Last week, the Fed released the Beige Book. This is one of my favorite economic releases, as it gives us near real-time data on the condition of the U.S. economy. Let's look at some of the data points.
Consumer spending expanded in most Districts, but several Districts reported mixed or lower activity among non-auto retailers. Sales strengthened in the Philadelphia and Richmond Districts, and retail sales were higher than a year ago in the Boston, St. Louis, and Minneapolis Districts. San Francisco reported modest growth in sales, Dallas noted flat to slightly higher sales activity, and New York said retail sales were strong in January but slowed in February primarily due to weather. The Chicago District said consumer spending increased at a slower rate, while Cleveland and Atlanta noted mixed sales activity. Kansas City said retail sales decreased since the previous survey period and were expected to remain flat in the months ahead. Many District contacts commented on the expired payroll tax holiday and the Affordable Care Act as having restrained sales growth. Many Districts noted rising gasoline prices and fiscal policy as having a negative effect on consumer sales, and contacts in the Boston, New York, and Minneapolis Districts said severe weather depressed sales somewhat. Contacts in several Districts reported a shift in sales activity from local malls to the Internet and indicated deep discounting among retailers was becoming increasingly common. San Francisco noted somewhat soft sales for traditional retail grocers, whose competition has increased from discount and online retailers.
Most Districts reporting on auto sales noted solid or strong increases in sales, with the exception of mixed activity in the St. Louis District and a seasonal slowdown in the Dallas District.
A few observations:
- It's interesting that autos are still selling, and that non-auto retailers are taking the hit from the expiration of the payroll tax holiday. As the average age of the U.S. car fleet has increased, replacing cars has become an increasing priority.
- There are several mentions of weather related activity impacting sales. Remember that this winter has seen several heavy storms hit the northeast, which would impact consumer behavior. This could also mean that we might see a bump in this activity in the coming months as the storms push certain purchases forward.
- There are several macro-level events that are hitting sales: the expiration of the payroll tax holiday and fiscal uncertainty. There is also talk of the effect of the ACA's implementation on sales. I am less certain about the effects of this, as the impact would mostly be felt by employers rather than consumers. Rising gas prices are also slowing sales somewhat.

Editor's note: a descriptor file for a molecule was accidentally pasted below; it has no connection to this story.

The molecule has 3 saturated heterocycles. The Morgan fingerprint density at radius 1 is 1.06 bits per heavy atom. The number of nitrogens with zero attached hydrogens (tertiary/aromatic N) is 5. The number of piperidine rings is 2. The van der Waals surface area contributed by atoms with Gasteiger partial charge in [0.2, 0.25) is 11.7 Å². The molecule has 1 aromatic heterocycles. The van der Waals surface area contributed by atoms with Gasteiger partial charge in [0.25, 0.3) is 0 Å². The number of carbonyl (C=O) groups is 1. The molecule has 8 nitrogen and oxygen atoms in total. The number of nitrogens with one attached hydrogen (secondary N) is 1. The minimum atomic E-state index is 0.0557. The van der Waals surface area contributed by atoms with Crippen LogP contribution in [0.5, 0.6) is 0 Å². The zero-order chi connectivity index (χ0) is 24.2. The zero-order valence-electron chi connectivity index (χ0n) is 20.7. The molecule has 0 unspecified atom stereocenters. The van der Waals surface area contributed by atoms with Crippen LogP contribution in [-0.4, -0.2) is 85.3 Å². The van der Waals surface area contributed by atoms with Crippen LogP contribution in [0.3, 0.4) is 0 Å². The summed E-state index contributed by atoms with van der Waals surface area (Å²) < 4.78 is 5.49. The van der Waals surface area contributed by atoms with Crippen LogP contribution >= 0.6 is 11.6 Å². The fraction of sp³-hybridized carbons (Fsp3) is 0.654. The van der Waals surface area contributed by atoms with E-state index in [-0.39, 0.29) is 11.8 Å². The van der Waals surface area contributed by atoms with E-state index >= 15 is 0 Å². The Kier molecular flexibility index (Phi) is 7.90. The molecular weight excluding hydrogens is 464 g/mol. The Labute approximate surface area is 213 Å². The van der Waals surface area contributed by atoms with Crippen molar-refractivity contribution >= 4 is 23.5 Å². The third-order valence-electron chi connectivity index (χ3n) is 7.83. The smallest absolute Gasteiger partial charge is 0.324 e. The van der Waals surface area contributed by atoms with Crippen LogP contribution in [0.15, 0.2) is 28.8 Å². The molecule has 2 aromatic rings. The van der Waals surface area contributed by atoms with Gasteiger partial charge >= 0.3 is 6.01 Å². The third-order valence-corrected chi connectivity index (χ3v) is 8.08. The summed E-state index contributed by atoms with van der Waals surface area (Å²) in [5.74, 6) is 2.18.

- The increased use of discounting tells us that retailers are having to pull customers into the stores with various ploys. This adds further detail to the story of weakening consumer spending.
Nonfinancial services activity continued to grow at a modest pace since the previous Beige Book. St. Louis and San Francisco reported strong demand for technology, logistics, marketing and legal services. Logistics services were also an area of growth in the Philadelphia District, but growth was modest due to firms' concerns about possible federal spending cuts. High-tech services increased in the Kansas City District, but growth was lackluster in the Boston District due in part to weak demand from Europe and Japan. Staffing services firms in the Boston and New York Districts saw improved conditions, but activity was mixed in the Dallas District. Boston, New York, Philadelphia, and Kansas City services contacts continued to be optimistic about growth in the coming months and in the second half of 2013.
Manufacturing conditions improved in nearly all Districts, but the increases were generally modest. Boston, New York, Cleveland, Richmond, Atlanta, Chicago, St. Louis, Minneapolis and San Francisco reported some increases in factory activity, but the majority noted that the pace of recovery was slow. Conditions were mixed in the Philadelphia and Dallas Districts, and manufacturing activity in the Kansas City District weakened. Contacts in the Cleveland, Richmond, Chicago, and Kansas City Districts cited concerns over government regulation and fiscal uncertainty as a reason for slow growth.
- Both service sector and manufacturing growth are classified as "modest." This characterization is below the latest ISM service reading of 56, and probably a bit lower that the latest ISM manufacturing reading of 54.2. However, if you think about economic data as existing in a range, than the anecdotal reports and ISM tell us that both sectors are expanding -- they are just doing so moderately.
- Headwinds are reported from
- The Japanese slowdown,
- The European slowdown, and
- Cuts to federal spending.
- I'm less certain about the effects of "uncertainty," as the future is always uncertain.
- Staffing reports were mixed, with two highlighting increased demand, but three more highlighting weak demand.